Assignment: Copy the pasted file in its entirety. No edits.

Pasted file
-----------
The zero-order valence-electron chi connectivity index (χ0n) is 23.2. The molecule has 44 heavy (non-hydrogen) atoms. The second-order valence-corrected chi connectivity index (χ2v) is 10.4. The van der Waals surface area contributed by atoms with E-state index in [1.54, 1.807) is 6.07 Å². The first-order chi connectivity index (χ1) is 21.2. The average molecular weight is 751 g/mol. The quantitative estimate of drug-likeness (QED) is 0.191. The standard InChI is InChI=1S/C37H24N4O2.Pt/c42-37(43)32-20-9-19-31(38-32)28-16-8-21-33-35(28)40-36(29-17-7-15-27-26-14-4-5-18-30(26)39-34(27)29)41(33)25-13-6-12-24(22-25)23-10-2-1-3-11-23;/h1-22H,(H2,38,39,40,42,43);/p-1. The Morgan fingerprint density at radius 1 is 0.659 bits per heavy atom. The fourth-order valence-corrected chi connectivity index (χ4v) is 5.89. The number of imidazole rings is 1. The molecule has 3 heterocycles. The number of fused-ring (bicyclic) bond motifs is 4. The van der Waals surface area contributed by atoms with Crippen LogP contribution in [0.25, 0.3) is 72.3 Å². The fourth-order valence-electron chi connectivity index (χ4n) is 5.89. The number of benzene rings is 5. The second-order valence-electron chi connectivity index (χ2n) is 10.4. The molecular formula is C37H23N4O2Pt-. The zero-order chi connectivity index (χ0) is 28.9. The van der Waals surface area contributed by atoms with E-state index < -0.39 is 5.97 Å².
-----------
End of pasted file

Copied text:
The zero-order valence-electron chi connectivity index (χ0n) is 23.2. The molecule has 44 heavy (non-hydrogen) atoms. The second-order valence-corrected chi connectivity index (χ2v) is 10.4. The van der Waals surface area contributed by atoms with E-state index in [1.54, 1.807) is 6.07 Å². The first-order chi connectivity index (χ1) is 21.2. The average molecular weight is 751 g/mol. The quantitative estimate of drug-likeness (QED) is 0.191. The standard InChI is InChI=1S/C37H24N4O2.Pt/c42-37(43)32-20-9-19-31(38-32)28-16-8-21-33-35(28)40-36(29-17-7-15-27-26-14-4-5-18-30(26)39-34(27)29)41(33)25-13-6-12-24(22-25)23-10-2-1-3-11-23;/h1-22H,(H2,38,39,40,42,43);/p-1. The Morgan fingerprint density at radius 1 is 0.659 bits per heavy atom. The fourth-order valence-corrected chi connectivity index (χ4v) is 5.89. The number of imidazole rings is 1. The molecule has 3 heterocycles. The number of fused-ring (bicyclic) bond motifs is 4. The van der Waals surface area contributed by atoms with Crippen LogP contribution in [0.25, 0.3) is 72.3 Å². The fourth-order valence-electron chi connectivity index (χ4n) is 5.89. The number of benzene rings is 5. The second-order valence-electron chi connectivity index (χ2n) is 10.4. The molecular formula is C37H23N4O2Pt-. The zero-order chi connectivity index (χ0) is 28.9. The van der Waals surface area contributed by atoms with E-state index < -0.39 is 5.97 Å².